[This is a piece I originally wrote for examiner.com, now defunct. As I was tweeting about Steve a lot yesterday–and think about him so often–I want this to remain available. We must never forget those who are so important to us, and as Gregg Geller said, “Steve Popovich is not replaceable.”]
There’s nothing better you can say about a man than “he would give you the shirt off his back,” and Steve Popovich, who died in Murfreesboro, Tennessee yesterday at 68, would truly give you the shirt off his back–and you wouldn’t have to ask.
Indeed, there’s at least one Examiner who has a closet full of them.
Of course, they’re big shirts. Popovich’s shirt size was extra large, for he was a big man, obese, to be sure, who made his annual trek to the Duke University “Fat Farm,” as he called it, and over the last few years he did seem to be making some progress in eating healthy and dropping a few pounds. But the years of working hard and eating bad had clearly put a fatal strain on his heart–though as big as his belly was, he had an even bigger heart.
But his big heart let him down in the end, at least it appears so ahead of the determination of official cause of death–and probably in more ways than one. Simply put, as much as he loved his family (the Cleveland native, who never forgot his working-class, ethnic roots, had moved to the Nashville area, where he once held court, to be with his radio producer/artist manager son Steve Popovich Jr. and two grandchildren), he loved all humanity, really, and all music–but not so much the business of music.
Not that he didn’t excel at it. The “widely loved” Popovich, according to Nashville music historian Robert K. Oermann in today’s Musicrow.com, was “one of the most colorful record executives in the history of Music Row.” After helping establishing the likes of Santana, Paul Simon, Bruce Springsteen, Mac Davis and Chicago during a stint at CBS Records in the 1960s and ’70s, he became vice president of A&R at Epic Records, where he signed or helped guide the careers of Michael Jackson, The Jacksons, Cheap Trick, The Charlie Daniels Band, Ted Nugent, Engelbert Humperdinck, Tom Jones and Boston.
He also famously ran his own label Cleveland International Records, home of Meat Loaf’s 1977 album debut Bat Out Of Hell, one of the biggest-selling albums ever, said to be at 40 million units sold worldwide. But he became embroiled in years of litigation with Sony, which distributed Cleveland International, over millions of dollars in unpaid royalties and its failure to print the Cleveland International logo on reissues of the album.
Cleveland International’s original artist roster also included Ian Hunter and country music legend Slim Whitman. From 1986 to 1988 Popovich ran Mercury Records in Nashville, where he signed legendary artists including Johnny Cash, Kris Kristofferson, polka king Frank Yankovic, Lynn Anderson, Billy Swan and Johnny Paycheck.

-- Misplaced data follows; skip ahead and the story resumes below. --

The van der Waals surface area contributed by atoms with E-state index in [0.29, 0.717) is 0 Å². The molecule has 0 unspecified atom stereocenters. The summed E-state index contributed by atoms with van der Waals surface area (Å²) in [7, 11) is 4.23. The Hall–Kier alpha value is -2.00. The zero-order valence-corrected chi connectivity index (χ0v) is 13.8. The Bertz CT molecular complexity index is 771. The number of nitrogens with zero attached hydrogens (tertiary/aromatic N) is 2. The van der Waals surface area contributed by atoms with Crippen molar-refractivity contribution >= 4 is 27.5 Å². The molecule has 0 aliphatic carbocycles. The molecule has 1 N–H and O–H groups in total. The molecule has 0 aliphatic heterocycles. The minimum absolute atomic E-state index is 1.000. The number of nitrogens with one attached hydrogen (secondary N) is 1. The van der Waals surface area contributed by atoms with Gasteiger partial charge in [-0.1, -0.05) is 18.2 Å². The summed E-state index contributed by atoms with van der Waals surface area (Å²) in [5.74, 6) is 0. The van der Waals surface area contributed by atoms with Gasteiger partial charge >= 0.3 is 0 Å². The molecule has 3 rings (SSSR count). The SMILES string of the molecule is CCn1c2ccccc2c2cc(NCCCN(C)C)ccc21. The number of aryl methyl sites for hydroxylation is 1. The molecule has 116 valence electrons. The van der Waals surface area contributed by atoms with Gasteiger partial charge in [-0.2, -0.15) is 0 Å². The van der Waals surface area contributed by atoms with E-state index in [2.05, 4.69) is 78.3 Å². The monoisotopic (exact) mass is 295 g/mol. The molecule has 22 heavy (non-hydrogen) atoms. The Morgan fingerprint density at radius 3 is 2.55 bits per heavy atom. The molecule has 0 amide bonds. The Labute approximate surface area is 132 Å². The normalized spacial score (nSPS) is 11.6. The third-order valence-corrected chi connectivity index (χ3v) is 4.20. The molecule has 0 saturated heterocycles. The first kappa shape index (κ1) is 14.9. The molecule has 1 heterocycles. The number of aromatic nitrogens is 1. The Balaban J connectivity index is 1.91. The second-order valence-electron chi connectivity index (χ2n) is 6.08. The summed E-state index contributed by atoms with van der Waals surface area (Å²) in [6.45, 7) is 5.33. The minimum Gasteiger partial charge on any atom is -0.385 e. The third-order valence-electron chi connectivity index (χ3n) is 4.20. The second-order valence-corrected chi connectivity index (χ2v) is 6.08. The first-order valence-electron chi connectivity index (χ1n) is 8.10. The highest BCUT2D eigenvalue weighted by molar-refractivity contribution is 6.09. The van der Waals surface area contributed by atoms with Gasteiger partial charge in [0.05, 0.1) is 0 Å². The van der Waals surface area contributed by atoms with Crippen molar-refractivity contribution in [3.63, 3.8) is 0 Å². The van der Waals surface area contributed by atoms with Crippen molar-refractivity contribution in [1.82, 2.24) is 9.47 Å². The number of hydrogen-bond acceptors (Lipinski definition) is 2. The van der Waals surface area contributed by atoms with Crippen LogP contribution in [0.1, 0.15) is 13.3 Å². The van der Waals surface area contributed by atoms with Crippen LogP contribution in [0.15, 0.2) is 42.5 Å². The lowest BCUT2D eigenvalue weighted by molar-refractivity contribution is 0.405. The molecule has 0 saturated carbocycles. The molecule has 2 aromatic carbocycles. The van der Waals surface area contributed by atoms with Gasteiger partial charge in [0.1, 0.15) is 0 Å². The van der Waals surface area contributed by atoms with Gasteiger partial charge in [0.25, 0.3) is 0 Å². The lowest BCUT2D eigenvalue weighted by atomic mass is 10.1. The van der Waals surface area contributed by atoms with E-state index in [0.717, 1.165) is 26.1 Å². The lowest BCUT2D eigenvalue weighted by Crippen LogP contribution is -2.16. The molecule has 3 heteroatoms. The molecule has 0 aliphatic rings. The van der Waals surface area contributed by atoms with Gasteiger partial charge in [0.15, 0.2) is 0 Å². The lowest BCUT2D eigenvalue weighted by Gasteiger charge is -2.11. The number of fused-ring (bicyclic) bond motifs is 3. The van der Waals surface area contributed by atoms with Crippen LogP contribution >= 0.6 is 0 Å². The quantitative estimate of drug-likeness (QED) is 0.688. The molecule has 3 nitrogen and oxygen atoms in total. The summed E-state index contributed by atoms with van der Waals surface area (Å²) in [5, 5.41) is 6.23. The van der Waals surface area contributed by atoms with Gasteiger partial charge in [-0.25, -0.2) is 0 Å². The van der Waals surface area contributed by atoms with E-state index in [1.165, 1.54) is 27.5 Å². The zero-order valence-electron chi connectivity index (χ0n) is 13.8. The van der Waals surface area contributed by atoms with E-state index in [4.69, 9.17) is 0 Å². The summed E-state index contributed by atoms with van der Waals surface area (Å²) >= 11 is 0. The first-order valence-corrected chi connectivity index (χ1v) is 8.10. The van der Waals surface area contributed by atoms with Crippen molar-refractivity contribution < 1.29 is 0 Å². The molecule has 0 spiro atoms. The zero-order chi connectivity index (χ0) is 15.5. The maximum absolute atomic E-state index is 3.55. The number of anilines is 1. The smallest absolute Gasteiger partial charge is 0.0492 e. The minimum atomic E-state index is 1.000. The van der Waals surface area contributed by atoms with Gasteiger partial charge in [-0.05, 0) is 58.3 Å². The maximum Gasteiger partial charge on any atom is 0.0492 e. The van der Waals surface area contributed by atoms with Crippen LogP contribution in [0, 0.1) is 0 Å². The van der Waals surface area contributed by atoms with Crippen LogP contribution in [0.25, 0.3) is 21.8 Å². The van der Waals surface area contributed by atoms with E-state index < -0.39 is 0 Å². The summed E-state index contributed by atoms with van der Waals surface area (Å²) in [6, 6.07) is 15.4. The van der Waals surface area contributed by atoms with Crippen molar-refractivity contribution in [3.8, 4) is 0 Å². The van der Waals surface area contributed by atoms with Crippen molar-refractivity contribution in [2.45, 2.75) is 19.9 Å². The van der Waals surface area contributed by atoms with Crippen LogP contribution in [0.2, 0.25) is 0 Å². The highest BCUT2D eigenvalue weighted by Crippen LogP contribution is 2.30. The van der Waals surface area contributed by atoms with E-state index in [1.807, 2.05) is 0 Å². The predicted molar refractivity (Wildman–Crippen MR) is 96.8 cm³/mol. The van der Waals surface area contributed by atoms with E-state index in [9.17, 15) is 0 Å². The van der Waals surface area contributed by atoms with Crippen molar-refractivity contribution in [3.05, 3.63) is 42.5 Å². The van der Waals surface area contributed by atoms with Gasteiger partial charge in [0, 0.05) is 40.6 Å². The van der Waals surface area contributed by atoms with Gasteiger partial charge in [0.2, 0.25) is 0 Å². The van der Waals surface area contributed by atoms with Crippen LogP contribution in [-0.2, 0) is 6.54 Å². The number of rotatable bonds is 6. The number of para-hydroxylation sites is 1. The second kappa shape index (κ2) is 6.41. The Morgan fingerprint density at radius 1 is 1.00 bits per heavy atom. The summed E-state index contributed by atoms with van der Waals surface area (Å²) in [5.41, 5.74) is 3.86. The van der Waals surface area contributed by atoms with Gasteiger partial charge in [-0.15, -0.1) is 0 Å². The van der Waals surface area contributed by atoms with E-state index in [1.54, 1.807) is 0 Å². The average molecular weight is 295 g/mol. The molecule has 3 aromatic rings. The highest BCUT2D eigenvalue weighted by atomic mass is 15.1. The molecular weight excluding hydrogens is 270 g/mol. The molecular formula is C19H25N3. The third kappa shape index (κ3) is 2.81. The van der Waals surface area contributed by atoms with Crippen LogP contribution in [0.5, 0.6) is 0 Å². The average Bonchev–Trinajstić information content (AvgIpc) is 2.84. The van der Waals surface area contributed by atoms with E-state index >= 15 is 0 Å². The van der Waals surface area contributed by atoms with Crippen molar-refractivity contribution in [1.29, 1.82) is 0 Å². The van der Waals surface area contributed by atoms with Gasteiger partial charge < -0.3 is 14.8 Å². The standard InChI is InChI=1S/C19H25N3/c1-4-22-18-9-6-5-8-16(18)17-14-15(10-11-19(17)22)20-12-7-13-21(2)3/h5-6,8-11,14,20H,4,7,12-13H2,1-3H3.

He returned to Cleveland to restart Cleveland Interational in 1995, and released albums representing his typically wide musical interests with titles from Grammy-winning polka acts Brave Combo and Eddie Blazonczyk & The Versatones, as well as a series from country music great David Allan Coe. Popovich himself was rightly inducted into the Polka Hall of Fame in 1997.
But the son of a coal miner in Nemacolin, Pennsylvania, who startedf out in the music industry by unloading trucks at a Columbia Records warehouse in 1962, long expressed frustration with the business as it related to the less mainstream music that he so often championed.
In one of many loving and telling Facebook tributes posted as word of his death spread, fellow Nashville music business veteran Neal Spielberg recalled a late 1980s Country Radio Seminar panel where an audience member complained that the labels weren’t taking chances in Nashville. “Hey, I signed 60-year-old polka singer Frank Yankovic to my country label. Don’t tell me I’m not taking chances!” responded panelist Popovich.
In another post, artist manager Mark Spector called Popovich “a kind and generous man who was a mentor to so many at Columbia in the early ’70s. He had a passion for records that was infectious.” For veteran entertainment producer Chip Rachlin, his death marks “the end of an era”; wrote Gregg Geller, who worked with him at Epic, “Steve Popovich is not replaceable.”
Geller’s comment capped a memorial sent out to a network of Popovich’s business associates, in which he confirmed that his former boss did in fact sleep in his office, that is, if he ever slept at all.
“When you worked for Steve you were on the job 24/7 because he was working 24/7—there was simply too much music and too little time!” noted Geller. “I’ll never forget heading out to his place in Freehold–a two-hour drive–at 4 a.m. only to turn around and head back to the city at 7 a.m., stopping for coffee on the run, his Camaro strewn with half-listened-to cassettes.”
Half-listened-to, Geller explained, “because he just couldn’t wait to get on to the next tape.” And while he could introduce his associates to hip discs like Ian Hunter’s “All The Young Dudes” and a fistful of singles from England’s Stiff label, “if Steve Popovich believed that ‘After The Lovin’’ by Engelbert Humperdinck was a hit record, you had better believe it was a hit record! There were audiences out there in the real world, the world Steve lived in, waiting to be entertained. Our job was to provide for their entertainment.”
Entertainment–and spiritual enrichment. For Steve Popovich, the two went hand-in-hand.
He may not be known to the general public as a music industry giant on the level of the Ahmet’s, the Clive’s, or the Walter’s who were his contemporaries, but Steve Popovich was every bit the great record man they were and so very much more, always his own man–and an uncommon music man of and for the people. All the people.
[The Examiner wrote CD liner notes for several Cleveland International releases.]